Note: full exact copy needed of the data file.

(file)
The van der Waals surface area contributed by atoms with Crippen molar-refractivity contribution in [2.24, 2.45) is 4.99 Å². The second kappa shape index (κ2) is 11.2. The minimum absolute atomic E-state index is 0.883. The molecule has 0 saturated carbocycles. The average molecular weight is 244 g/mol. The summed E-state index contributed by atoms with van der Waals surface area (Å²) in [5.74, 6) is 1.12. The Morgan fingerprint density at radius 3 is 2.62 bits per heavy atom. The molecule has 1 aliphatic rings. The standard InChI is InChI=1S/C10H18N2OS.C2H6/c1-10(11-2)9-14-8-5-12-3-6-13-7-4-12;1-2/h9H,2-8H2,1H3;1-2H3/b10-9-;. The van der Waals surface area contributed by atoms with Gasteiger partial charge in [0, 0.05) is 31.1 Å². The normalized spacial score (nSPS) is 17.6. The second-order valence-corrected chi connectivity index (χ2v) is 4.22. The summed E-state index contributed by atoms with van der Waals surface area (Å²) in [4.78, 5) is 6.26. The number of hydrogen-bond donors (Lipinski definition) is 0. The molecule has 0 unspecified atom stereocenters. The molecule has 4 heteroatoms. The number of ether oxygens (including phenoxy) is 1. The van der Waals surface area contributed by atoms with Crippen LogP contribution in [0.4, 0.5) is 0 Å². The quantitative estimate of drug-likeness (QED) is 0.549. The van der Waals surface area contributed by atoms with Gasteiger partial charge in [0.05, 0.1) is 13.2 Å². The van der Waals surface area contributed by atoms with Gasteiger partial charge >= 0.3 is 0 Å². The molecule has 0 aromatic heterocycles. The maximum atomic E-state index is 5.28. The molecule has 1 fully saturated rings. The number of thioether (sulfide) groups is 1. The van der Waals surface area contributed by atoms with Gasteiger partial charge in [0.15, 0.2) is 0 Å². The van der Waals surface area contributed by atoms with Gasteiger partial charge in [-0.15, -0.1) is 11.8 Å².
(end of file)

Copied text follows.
The van der Waals surface area contributed by atoms with Crippen molar-refractivity contribution in [2.24, 2.45) is 4.99 Å². The second kappa shape index (κ2) is 11.2. The minimum absolute atomic E-state index is 0.883. The molecule has 0 saturated carbocycles. The average molecular weight is 244 g/mol. The summed E-state index contributed by atoms with van der Waals surface area (Å²) in [5.74, 6) is 1.12. The Morgan fingerprint density at radius 3 is 2.62 bits per heavy atom. The molecule has 1 aliphatic rings. The standard InChI is InChI=1S/C10H18N2OS.C2H6/c1-10(11-2)9-14-8-5-12-3-6-13-7-4-12;1-2/h9H,2-8H2,1H3;1-2H3/b10-9-;. The van der Waals surface area contributed by atoms with Gasteiger partial charge in [0, 0.05) is 31.1 Å². The normalized spacial score (nSPS) is 17.6. The second-order valence-corrected chi connectivity index (χ2v) is 4.22. The summed E-state index contributed by atoms with van der Waals surface area (Å²) in [4.78, 5) is 6.26. The number of hydrogen-bond donors (Lipinski definition) is 0. The molecule has 0 unspecified atom stereocenters. The molecule has 4 heteroatoms. The number of ether oxygens (including phenoxy) is 1. The van der Waals surface area contributed by atoms with Crippen LogP contribution in [0.4, 0.5) is 0 Å². The quantitative estimate of drug-likeness (QED) is 0.549. The van der Waals surface area contributed by atoms with Gasteiger partial charge in [0.05, 0.1) is 13.2 Å². The van der Waals surface area contributed by atoms with Gasteiger partial charge >= 0.3 is 0 Å². The molecule has 0 aromatic heterocycles. The maximum atomic E-state index is 5.28. The molecule has 1 fully saturated rings. The number of thioether (sulfide) groups is 1. The van der Waals surface area contributed by atoms with Gasteiger partial charge in [0.15, 0.2) is 0 Å². The van der Waals surface area contributed by atoms with Gasteiger partial charge in [-0.15, -0.1) is 11.8 Å².